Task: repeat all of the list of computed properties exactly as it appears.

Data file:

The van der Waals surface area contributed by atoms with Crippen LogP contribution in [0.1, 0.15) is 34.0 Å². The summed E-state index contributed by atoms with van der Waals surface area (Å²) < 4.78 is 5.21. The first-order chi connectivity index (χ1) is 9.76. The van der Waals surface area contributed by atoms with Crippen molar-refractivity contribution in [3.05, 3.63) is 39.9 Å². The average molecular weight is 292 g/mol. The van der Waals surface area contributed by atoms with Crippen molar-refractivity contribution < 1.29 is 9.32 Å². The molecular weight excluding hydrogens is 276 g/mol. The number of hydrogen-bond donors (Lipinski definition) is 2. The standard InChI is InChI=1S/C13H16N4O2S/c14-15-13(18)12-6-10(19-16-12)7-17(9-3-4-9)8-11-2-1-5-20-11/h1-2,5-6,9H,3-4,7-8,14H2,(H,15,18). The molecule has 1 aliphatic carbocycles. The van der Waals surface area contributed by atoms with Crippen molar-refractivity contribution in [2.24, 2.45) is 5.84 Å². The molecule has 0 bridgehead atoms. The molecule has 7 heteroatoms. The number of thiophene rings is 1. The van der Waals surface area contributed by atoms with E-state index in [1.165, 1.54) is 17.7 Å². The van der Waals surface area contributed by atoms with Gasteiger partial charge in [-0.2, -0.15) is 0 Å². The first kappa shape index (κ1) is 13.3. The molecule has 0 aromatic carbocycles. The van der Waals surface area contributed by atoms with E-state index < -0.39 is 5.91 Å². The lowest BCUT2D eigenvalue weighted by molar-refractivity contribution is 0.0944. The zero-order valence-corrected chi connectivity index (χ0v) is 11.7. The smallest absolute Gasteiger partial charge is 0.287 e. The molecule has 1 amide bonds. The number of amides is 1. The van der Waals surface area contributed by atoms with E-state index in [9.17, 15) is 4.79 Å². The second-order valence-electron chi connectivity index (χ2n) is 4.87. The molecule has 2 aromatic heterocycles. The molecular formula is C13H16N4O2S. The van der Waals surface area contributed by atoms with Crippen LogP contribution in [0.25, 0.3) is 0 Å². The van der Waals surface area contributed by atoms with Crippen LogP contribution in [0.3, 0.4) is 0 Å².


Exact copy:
The van der Waals surface area contributed by atoms with Crippen LogP contribution in [0.1, 0.15) is 34.0 Å². The summed E-state index contributed by atoms with van der Waals surface area (Å²) < 4.78 is 5.21. The first-order chi connectivity index (χ1) is 9.76. The van der Waals surface area contributed by atoms with Crippen molar-refractivity contribution in [3.05, 3.63) is 39.9 Å². The average molecular weight is 292 g/mol. The van der Waals surface area contributed by atoms with Crippen molar-refractivity contribution < 1.29 is 9.32 Å². The molecular weight excluding hydrogens is 276 g/mol. The number of hydrogen-bond donors (Lipinski definition) is 2. The standard InChI is InChI=1S/C13H16N4O2S/c14-15-13(18)12-6-10(19-16-12)7-17(9-3-4-9)8-11-2-1-5-20-11/h1-2,5-6,9H,3-4,7-8,14H2,(H,15,18). The molecule has 1 aliphatic carbocycles. The van der Waals surface area contributed by atoms with Crippen molar-refractivity contribution in [2.24, 2.45) is 5.84 Å². The molecule has 0 bridgehead atoms. The molecule has 7 heteroatoms. The number of thiophene rings is 1. The van der Waals surface area contributed by atoms with E-state index in [1.165, 1.54) is 17.7 Å². The van der Waals surface area contributed by atoms with Gasteiger partial charge in [-0.2, -0.15) is 0 Å². The first kappa shape index (κ1) is 13.3. The molecule has 0 aromatic carbocycles. The van der Waals surface area contributed by atoms with E-state index < -0.39 is 5.91 Å². The lowest BCUT2D eigenvalue weighted by molar-refractivity contribution is 0.0944. The zero-order valence-corrected chi connectivity index (χ0v) is 11.7. The smallest absolute Gasteiger partial charge is 0.287 e. The molecule has 1 amide bonds. The number of amides is 1. The van der Waals surface area contributed by atoms with E-state index in [9.17, 15) is 4.79 Å². The second-order valence-electron chi connectivity index (χ2n) is 4.87. The molecule has 2 aromatic heterocycles. The molecular formula is C13H16N4O2S. The van der Waals surface area contributed by atoms with Crippen LogP contribution in [0.25, 0.3) is 0 Å². The van der Waals surface area contributed by atoms with Crippen LogP contribution in [0.3, 0.4) is 0 Å².